Stocks with positive surprises tend to drift upward and those with negative surprises tend to drift downward. It is surprising to note that the price reactions that took three to four weeks in the 80’s have occurred over only two days in the more recent period thanks to the internet and other technological development for the dissemination of information at a faster speed. 3. 10. 3 IPOs’ Seasoned Equity Offerings and Stock Buybacks: Several studies have indicated that IPOs under-perform the market and there is also evidence to prove that secondary offerings also under perform. Stock repurchases on the other hand had opposite effects and studies have shown that firms announcing stock repurchases out perform in the following years. 3. 10. Insider Transactions: The managers and executives of the companies including the directors tend to have inside information regarding the value their companies’ stock and their decision to whether to issue or buyback their stock may signal over or under valuation. “There have been numerous studies which conclude that insider buying by more than one insider is considered by many to be a signal that the insiders believe the stock is significantly undervalued and their belief that the stock will outperform accordingly in the future. However, many researchers question whether the gains are significant and whether they will occur in the future. ”(Investor Home) 23 3. 10. The S&P Game: This involves buying stocks that will be added to the S&P 500 index. The transactions will be effected after the announcement but before the stock is added to the list. Studies have proved that stocks rise immediately after being added to S&P 500. 24 Chapter 4 Findings and Analysis This part of the dissertation presents the findings and analysis of the various information gathered from the available literature and incorporated under Chapter 3 of this study paper. 4. 1 Findings: From the review of the available literature on the stock market operations, efficient market hypothesis and the stock market anomalies the following points emerge as findings from this study. In a perfectly efficient market which includes many well-informed and intelligent investors securities will be appropriately priced and reflect all available information. • Similarly if a market is really efficient no information or analysis can be expected to out perform the market. • The efficient market hypothesis takes three forms namely weak, semi-strong and strong based on the availability of past and present information on prices and other issues concerning the prices of stocks being dealt with in the stock market. • Technical Anomalies offer some help to the analysts to predict the stock price movements more or less approximately. However the transaction costs may hamper any advantage of such technical analysis. There are several stock market anomalies based on factors internal to the company as well as external which have a tendency to create stock market vibrations resulting in positive or negative movements of stock prices. 25 • The stock market anomalies although short lived operate against the efficient market hypothesis and try to find patterns or systems that can be used to out perform passive and/or buy and hold strategies on the stock price movements. • The paradox of efficient market is that if every investor believes that the market is efficient and would react on its own on the stock prices, no analysis of the prices would be made by the investors before risking their money. In fact stock markets operate on the strength of the participants who do not believe the market is efficient and they can manipulate the prices by their actions. •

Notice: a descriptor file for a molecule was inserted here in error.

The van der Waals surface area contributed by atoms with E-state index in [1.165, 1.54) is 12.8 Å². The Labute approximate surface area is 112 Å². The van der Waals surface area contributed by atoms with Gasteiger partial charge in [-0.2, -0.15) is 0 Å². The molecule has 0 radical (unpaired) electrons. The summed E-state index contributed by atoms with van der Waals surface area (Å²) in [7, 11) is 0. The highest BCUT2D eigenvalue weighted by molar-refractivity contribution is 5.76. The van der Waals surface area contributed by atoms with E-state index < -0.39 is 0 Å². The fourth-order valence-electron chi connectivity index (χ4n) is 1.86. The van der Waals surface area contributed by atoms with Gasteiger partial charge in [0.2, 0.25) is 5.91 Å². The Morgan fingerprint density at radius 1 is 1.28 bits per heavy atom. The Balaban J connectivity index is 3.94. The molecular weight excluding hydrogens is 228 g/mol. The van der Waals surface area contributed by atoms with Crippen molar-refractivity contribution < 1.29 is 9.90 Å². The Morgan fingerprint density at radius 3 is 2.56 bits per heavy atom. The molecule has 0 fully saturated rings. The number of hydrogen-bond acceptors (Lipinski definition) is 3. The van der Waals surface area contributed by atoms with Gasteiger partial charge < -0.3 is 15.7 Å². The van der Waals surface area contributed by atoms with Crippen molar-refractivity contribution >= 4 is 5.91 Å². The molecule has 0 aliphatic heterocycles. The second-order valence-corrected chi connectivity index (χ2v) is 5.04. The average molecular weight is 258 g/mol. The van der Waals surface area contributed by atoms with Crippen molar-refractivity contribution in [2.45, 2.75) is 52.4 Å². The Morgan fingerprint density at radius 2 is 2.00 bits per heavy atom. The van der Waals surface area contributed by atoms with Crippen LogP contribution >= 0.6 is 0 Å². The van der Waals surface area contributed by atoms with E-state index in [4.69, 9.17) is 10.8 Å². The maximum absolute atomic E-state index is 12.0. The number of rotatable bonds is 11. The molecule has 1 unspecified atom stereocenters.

While the advocates for efficient market hypothesis believe that it is not possible to beat the market by the actions of the individuals or firms some people believe that stocks can be divided into categories based in risk factors and corresponding higher and lower expected returns. 4. 2 Analysis: Form the findings of the study it emerges that: • The stock markets are neither perfectly efficient nor completely inefficient. It appears from the results of the various studies that the markets are efficient to a certain extent in reacting to the information. • It may happen that in markets with substantial impairments of efficiency more knowledgeable investor will take an upper hand and try to out perform those investors who do not have enough knowledge or information on the stocks. In an efficient market the primary responsibility for the investment managers will be not to try to beat the market with the available information; but to decide on optimal portfolios taking into account the factors like age, tax bracket, risk 26 aversion and employment. Hence there will be no opportunity for the investment managers to analyse the underlying information which may affect the stock market and make their investment decisions. This is so because they are given a set of values and attributes to consider the investments rather than the efficiency factors of the stock market. • It may be argued that due to inefficiency of the market some out performance of the market can be exhibited by one or more participants. However with this it is not possible to generalize the situation.